by Tom Taulli | May 31, 2012 2:11 pm
Cloud computing has become a huge growth industry, as seen with companies like Salesforce.com (NYSE:CRM). This business leverages Internet technologies — which tend to be cheaper than traditional software — and usually involves companies charging customers on a subscription basis.
But at least one person hasn’t wholly been taken by storm. Oracle (NASDAQ:ORCL) CEO Larry Ellison — according to yesterday’s interview at the AllThingsD conference — is annoyed by the out-of-nowhere perception many have of the technology.
Ellison believes the cloud is really “a continuous, step-by-step evolution.” After all, Salesforce.com and NetSuite (NYSE:N) — the latter of which Ellison initially funded, and still owns 45% — got their start about 13 years ago. So he’s certainly right: The cloud truly is not a new breakthrough technology.
During the past three decades, Ellison has seen his share of new-fangled trends, and he has navigated his company through many of these changes, allowing Oracle to thrive. Yet one of the criticisms lobbed against Ellison is that he has been slow to adopt cloud technologies for Oracle.
While somewhat true, his reasoning was sound: He wanted to maximize revenues from the company’s core products before making a jump into something new. Now, Oracle has tremendous resources to buy cloud companies and leverage its distribution. Already, it has acquired top operators like RightNow and Taleo, and it easily could make more deals in the future.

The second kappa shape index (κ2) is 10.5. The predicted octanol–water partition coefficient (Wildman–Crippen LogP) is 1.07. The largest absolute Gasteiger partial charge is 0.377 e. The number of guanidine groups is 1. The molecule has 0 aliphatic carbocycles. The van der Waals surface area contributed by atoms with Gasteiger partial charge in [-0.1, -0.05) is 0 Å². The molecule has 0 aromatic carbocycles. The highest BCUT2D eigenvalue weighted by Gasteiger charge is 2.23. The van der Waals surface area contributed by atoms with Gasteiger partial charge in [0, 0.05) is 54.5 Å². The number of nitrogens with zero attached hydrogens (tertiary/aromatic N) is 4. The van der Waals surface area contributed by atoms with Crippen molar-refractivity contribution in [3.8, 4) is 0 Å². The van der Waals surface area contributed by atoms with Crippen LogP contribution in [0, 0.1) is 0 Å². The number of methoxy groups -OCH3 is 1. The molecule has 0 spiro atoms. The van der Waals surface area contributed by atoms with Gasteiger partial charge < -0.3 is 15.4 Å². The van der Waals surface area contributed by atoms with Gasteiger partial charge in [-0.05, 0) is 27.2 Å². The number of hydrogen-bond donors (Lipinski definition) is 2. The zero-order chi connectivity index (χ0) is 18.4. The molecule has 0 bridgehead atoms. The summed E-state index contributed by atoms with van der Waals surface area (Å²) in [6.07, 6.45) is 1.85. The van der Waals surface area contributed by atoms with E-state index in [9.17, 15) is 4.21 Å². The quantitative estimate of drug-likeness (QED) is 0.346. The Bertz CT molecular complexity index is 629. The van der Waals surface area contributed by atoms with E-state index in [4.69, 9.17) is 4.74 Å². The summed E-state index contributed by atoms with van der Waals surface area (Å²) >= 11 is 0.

Plus, the company has not been completely shunning the cloud all this time. Oracle is expected to launch an extensive suite of applications next week, which took six years of development.
In the meantime, many of Oracle’s rivals — giants like IBM (NYSE:IBM), Hewlett-Packard (NYSE:HPQ) and Microsoft (NASDAQ:MSFT) — have been on the sidelines.
The value of the cloud is likely to accrue to major companies like Oracle. Simply put, they have the infrastructure and customers footprints to get incremental value from it. Oracle itself also enjoys another advantage: Databases are critical for this technology.
In short, the cloud hardly took Ellison by storm — and Oracle is nicely positioned to continue to benefit from the technology. The company has made well-timed investments and should be able to manage the transition.
Investors also should be able to manage a transition into ORCL stock should they believe in Ellison’s aim: ORCL’s valuation currently is a reasonable 13 times earnings.
Tom Taulli runs the InvestorPlace blog IPO Playbook, a site dedicated to the hottest news and rumors about initial public offerings. He also is the author of “The Complete M&A Handbook”, “All About Short Selling” and “All About Commodities.” Follow him on Twitter at @ttaulli or reach him via email. As of this writing, he did not own a position in any of the aforementioned securities.
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